What to make of Monster Body? While there are some interesting (though not unique) ideas explored in this performance piece, they’re often not carried to fruition, which leaves this show fragmented and lack lustre. On occasion, when it does hit the mark, it’s everything you wished the show could be.
Through movement, shape and sound, Monster Body traverses the shadier aspects of the female form subverting how it’s both portrayed and valued in society and popular culture. It’s a fascinating topic with endless potential but, unfortunately, this theme remains insulated within the intellect for most of Monster Body.
On one level, choreographer and performer, is audacious in delivering this provocative piece. She spends almost the entirety of the performance naked and in one segment urinates on stage to the confectionary sounds of Brittney Spears and then rolls in her excrement. But while the latter is shocking and challenging to watch, it doesn’t translate to anything other than a curious and jarring juxtaposition to a pop song. Are we supposed to make a correlation with the base element of sexploitation in pop music here? If so, it wasn’t clear to me. In fact, this segment of the show just came off as trying to shock the audience for shock value alone, which never succeeds in unraveling themes to any depth.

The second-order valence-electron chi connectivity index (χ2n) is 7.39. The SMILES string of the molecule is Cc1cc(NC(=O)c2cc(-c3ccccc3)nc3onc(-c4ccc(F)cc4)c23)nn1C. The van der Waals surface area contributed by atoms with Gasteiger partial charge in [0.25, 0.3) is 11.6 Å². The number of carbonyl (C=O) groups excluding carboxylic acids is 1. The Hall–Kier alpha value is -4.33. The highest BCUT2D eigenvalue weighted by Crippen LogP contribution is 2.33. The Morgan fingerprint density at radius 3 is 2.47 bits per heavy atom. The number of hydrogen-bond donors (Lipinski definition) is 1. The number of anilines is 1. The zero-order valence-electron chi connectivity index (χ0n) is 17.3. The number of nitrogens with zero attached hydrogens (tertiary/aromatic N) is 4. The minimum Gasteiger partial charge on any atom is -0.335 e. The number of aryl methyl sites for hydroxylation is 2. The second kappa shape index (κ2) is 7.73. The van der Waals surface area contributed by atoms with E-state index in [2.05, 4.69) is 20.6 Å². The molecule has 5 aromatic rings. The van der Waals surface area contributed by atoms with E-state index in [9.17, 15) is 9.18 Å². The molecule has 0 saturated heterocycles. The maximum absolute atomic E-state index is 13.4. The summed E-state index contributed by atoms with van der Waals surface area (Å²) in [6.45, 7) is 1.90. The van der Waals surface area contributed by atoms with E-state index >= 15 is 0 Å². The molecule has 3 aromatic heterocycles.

There are a couple of times during the show, though, where Eke succeeds in translating this works beyond its concept into the sensory realms. In the segment where six female performers dance naked to Beyonce’s (supposedly) empowering song lyrics with black hoods over their faces is bang on. There are clear cultural references evident in this routine, which herald the notion that women, far from being empowered, are in fact incarcerated, exploited and emotionally tortured by the pervasive messages existing in popular culture today.
The final sequence of Monster Body is brilliant. It begins quite simply with Eke sitting in front of a mirror applying makeup. What commences as an application of lipstick ends in a facial mask of pink body paint. The lights drop and Eke dances fervently to up tempo music as the now fluorescent and streaked mask takes on a grotesque and monstrous appearance. It’s a powerful statement about the monster society creates when we extricate the female form from its entirety and exploit it for its sexual nature alone.